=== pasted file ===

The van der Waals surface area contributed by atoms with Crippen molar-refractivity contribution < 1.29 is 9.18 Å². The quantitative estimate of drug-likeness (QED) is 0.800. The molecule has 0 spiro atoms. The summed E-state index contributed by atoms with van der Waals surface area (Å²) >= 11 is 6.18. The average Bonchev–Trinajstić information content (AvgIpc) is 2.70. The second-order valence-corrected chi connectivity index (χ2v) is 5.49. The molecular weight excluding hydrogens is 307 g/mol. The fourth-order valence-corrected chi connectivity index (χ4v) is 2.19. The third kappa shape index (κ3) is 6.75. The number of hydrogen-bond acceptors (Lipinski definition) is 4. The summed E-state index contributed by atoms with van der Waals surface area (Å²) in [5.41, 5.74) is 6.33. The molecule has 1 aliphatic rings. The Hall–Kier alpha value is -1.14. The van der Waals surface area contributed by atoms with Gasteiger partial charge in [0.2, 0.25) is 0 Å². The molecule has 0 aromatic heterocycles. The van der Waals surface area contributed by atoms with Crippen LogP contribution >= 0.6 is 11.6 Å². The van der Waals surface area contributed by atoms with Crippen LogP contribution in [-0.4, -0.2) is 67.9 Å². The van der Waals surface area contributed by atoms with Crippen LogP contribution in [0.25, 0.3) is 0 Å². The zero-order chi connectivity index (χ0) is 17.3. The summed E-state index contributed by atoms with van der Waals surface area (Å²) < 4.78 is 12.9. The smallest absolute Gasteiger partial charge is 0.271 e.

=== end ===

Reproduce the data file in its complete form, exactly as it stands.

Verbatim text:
The van der Waals surface area contributed by atoms with Crippen molar-refractivity contribution < 1.29 is 9.18 Å². The quantitative estimate of drug-likeness (QED) is 0.800. The molecule has 0 spiro atoms. The summed E-state index contributed by atoms with van der Waals surface area (Å²) >= 11 is 6.18. The average Bonchev–Trinajstić information content (AvgIpc) is 2.70. The second-order valence-corrected chi connectivity index (χ2v) is 5.49. The molecular weight excluding hydrogens is 307 g/mol. The fourth-order valence-corrected chi connectivity index (χ4v) is 2.19. The third kappa shape index (κ3) is 6.75. The number of hydrogen-bond acceptors (Lipinski definition) is 4. The summed E-state index contributed by atoms with van der Waals surface area (Å²) in [5.41, 5.74) is 6.33. The molecule has 1 aliphatic rings. The Hall–Kier alpha value is -1.14. The van der Waals surface area contributed by atoms with Gasteiger partial charge in [0.2, 0.25) is 0 Å². The molecule has 0 aromatic heterocycles. The van der Waals surface area contributed by atoms with Crippen LogP contribution >= 0.6 is 11.6 Å². The van der Waals surface area contributed by atoms with Crippen LogP contribution in [-0.4, -0.2) is 67.9 Å². The van der Waals surface area contributed by atoms with Crippen LogP contribution in [0.25, 0.3) is 0 Å². The zero-order chi connectivity index (χ0) is 17.3. The summed E-state index contributed by atoms with van der Waals surface area (Å²) < 4.78 is 12.9. The smallest absolute Gasteiger partial charge is 0.271 e.